Propensity score models in observational comparative effectiveness studies: Cornerstone of design or statistical afterthought?

John W. Robinson

Research output: Contribution to journalArticle

Abstract

Propensity score models are increasingly used in observational comparative effectiveness studies to reduce confounding by covariates that are associated with both a study outcome and treatment choice. Any such potentially confounding covariate will bias estimation of the effect of treatment on the outcome, unless the distribution of that covariate is well-balanced between treatment and control groups. Constructing a subsample of treated and control subjects who are matched on estimated propensity scores is a means of achieving such balance for covariates that are included in the propensity score model. If, during study design, investigators assemble a comprehensive inventory of known and suspected potentially confounding covariates, examination of how well this inventory is covered by the chosen dataset yields an assessment of the extent of bias reduction that is possible by matching on estimated propensity scores. These considerations are explored by examining the designs of three recently published comparative effectiveness studies.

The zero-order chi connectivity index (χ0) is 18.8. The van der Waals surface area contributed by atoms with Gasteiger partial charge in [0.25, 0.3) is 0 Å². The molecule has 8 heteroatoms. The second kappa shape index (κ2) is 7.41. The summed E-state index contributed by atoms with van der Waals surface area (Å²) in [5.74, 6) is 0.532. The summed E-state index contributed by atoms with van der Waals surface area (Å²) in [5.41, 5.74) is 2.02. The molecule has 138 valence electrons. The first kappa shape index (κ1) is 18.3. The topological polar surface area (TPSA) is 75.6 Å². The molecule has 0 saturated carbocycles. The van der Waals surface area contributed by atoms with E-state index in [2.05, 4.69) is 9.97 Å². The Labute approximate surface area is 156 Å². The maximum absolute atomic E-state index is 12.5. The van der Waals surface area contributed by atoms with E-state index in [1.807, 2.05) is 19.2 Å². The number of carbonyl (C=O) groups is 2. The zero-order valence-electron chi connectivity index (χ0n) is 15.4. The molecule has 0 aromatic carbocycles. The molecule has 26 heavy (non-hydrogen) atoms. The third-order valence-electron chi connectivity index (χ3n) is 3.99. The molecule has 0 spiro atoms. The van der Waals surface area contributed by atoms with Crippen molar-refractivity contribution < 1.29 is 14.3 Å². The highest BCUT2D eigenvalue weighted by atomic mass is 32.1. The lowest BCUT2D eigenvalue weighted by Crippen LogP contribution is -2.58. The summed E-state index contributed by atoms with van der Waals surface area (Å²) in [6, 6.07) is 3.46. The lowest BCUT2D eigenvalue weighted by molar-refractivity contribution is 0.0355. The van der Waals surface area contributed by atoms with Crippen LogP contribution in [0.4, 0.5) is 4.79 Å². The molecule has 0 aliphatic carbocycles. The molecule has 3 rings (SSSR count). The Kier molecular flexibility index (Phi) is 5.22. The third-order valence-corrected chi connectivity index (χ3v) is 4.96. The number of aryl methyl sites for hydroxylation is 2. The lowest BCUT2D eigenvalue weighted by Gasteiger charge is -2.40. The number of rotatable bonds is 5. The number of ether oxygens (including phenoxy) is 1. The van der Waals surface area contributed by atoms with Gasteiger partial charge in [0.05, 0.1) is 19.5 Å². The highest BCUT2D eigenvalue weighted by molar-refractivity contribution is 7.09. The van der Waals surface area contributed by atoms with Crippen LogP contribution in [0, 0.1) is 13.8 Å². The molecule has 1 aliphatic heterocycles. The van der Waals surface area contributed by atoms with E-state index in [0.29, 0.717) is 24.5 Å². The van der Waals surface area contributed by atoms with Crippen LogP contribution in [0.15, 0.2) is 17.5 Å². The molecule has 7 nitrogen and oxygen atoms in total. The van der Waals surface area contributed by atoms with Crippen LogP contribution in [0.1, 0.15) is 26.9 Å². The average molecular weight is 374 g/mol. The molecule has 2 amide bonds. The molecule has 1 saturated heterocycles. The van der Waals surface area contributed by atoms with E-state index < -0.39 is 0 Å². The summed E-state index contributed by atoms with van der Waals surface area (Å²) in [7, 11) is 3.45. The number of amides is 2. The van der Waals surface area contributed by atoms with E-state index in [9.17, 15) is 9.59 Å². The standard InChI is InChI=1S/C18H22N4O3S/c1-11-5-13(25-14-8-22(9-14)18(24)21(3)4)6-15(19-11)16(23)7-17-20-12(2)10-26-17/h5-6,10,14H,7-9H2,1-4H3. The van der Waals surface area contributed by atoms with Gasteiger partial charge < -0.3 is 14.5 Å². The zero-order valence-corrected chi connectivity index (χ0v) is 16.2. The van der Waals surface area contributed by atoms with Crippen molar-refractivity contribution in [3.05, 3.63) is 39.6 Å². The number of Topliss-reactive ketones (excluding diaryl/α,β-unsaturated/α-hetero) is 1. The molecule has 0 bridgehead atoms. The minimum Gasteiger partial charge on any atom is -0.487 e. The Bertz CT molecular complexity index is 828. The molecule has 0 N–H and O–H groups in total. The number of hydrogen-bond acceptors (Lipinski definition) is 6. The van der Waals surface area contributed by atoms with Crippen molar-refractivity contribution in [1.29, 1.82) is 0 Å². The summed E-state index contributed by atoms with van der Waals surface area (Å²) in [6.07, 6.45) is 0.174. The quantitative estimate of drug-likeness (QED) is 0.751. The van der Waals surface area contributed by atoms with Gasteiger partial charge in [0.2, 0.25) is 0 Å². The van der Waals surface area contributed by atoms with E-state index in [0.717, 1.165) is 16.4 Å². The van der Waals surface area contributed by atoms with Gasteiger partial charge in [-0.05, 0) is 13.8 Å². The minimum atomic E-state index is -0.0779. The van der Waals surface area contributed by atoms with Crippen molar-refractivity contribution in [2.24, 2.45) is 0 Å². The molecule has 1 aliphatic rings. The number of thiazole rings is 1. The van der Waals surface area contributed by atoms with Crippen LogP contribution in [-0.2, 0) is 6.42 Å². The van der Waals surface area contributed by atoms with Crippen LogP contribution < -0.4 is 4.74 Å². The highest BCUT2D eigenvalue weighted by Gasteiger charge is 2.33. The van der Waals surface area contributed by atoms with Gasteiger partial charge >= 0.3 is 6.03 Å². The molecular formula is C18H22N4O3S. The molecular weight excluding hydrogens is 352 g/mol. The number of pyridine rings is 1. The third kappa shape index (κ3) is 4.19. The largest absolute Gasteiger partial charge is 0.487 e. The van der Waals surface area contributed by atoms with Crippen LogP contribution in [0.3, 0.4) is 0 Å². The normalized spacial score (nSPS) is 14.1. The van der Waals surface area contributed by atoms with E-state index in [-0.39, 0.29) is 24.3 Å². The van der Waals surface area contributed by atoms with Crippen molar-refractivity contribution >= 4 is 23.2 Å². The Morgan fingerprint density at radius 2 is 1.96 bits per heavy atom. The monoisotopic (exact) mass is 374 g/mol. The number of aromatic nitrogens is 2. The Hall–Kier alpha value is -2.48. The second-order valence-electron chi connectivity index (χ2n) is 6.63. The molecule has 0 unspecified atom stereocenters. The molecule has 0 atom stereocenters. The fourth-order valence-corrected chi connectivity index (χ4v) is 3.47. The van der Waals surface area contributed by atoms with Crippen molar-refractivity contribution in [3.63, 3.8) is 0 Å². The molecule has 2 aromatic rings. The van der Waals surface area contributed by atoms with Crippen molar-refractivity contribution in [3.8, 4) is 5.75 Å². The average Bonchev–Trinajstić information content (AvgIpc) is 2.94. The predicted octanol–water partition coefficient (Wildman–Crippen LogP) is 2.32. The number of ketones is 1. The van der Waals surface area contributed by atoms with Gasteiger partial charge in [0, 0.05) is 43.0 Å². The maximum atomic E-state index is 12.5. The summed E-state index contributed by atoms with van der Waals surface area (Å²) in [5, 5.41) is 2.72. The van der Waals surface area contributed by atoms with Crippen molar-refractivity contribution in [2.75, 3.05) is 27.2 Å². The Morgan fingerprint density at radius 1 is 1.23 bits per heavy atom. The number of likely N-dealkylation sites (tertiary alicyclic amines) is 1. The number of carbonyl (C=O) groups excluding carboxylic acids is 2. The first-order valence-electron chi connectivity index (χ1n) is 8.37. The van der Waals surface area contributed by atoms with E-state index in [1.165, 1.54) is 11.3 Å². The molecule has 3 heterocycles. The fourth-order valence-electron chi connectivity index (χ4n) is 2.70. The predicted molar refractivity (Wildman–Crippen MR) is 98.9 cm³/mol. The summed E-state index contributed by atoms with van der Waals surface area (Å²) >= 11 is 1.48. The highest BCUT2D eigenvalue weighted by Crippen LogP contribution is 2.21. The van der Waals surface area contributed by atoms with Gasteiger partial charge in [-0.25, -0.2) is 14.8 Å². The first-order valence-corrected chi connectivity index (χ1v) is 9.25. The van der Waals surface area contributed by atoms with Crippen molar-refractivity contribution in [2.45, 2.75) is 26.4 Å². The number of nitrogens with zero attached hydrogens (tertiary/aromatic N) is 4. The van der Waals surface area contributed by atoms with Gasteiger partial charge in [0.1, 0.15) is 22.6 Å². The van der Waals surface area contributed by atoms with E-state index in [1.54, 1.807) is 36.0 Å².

Original languageEnglish (US)
Pages (from-to)129-135
Number of pages7
JournalJournal of Comparative Effectiveness Research
Volume1
Issue number2
DOIs
StatePublished - Mar 2012
Externally publishedYes

Keywords

  • comparative effectiveness research
  • confounding
  • observational study
  • propensity score
  • selection bias

ASJC Scopus subject areas

  • Health Policy

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